This is a piece written by Peter Barnes, one in a series of monologues going under the title of Barnes People. The lead character of Michael Jennings in this is taken by probably the best impressionist in the country at the moment, Jon Culshaw, and relies less on his impressionist skills and more on his taking on the role of a ventriloquist. Set on the stage of an empty theatre, the “cast” consists of Culshaw and four of his puppets; the Billy of the title, the Major, Aunt Agnes and Uncle O’Pat, all voiced by Culshaw making use of his myriad voices. The characters of the different puppets are well developed as the narrative proceeds, as is the complex relationship between the puppeteer and his dummies, in fact you begin to wonder who is manipulating who? Are they really 2 sides of the same coin?
The origins of the act turn out to have been developed from the (considerable) time that Jennings spent as a schizophrenic in a psychiatric hospital. In his childhood he likely had numerous imaginary friends and it is these characters which have been brought to life to become the puppets around which the act is based. But do these characters supress his depression and schizophrenia or do they exacerbate it?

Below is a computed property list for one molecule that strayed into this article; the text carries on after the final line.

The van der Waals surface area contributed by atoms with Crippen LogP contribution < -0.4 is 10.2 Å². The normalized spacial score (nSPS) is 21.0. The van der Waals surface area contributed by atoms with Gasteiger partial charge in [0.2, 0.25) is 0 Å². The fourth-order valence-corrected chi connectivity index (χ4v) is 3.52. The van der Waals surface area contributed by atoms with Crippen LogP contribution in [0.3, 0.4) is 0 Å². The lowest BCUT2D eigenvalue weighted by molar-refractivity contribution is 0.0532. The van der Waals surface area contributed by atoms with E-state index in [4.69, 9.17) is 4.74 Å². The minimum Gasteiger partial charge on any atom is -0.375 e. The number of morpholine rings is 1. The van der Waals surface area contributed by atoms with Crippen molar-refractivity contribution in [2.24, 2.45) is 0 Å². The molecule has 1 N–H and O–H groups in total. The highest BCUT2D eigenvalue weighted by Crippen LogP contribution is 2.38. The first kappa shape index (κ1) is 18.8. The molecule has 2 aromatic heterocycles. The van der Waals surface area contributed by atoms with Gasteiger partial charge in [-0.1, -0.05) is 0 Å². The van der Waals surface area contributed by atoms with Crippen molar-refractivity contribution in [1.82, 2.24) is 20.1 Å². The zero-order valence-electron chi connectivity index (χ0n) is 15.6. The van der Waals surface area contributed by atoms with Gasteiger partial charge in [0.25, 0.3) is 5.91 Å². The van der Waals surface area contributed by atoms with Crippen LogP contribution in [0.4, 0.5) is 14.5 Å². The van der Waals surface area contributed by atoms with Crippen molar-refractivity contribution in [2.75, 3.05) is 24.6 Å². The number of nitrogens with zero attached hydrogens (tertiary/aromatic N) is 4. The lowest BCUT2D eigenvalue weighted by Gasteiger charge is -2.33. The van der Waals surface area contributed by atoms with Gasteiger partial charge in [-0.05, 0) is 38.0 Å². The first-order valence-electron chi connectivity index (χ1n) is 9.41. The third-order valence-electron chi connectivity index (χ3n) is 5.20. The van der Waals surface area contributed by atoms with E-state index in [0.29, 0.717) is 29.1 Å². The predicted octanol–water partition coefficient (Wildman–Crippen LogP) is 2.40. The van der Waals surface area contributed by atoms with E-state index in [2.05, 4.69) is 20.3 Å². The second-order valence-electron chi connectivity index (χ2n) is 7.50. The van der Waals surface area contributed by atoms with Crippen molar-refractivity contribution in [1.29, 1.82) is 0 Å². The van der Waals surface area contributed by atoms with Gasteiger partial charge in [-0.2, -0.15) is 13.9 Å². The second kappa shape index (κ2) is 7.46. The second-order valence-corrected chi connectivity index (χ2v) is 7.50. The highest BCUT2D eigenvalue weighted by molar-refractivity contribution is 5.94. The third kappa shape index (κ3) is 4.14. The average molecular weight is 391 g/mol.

Although the performance ran for only 20 minutes, this was very professionally put together by Charlotte Peters. Blessed with an end-of-pier type of humour, this was actually quite a dark piece of theatre and you are left wondering who actually the boss in this relationship is? Jennings is obviously a great inventor of characters and these are brought to life by his troubled and flawed imagination.
This is well worth a watch.
Reviewer: David S. Clarke.
Reviewed: 19th February 2021
North West End UK Rating: ★★★★
Standard – £10
With programme – £12.50
*Don’t forget you can buy our full series of four monologues for £30 here*
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Age guidance: suitable for all ages
Running time: approx. 20 mins
English subtitles available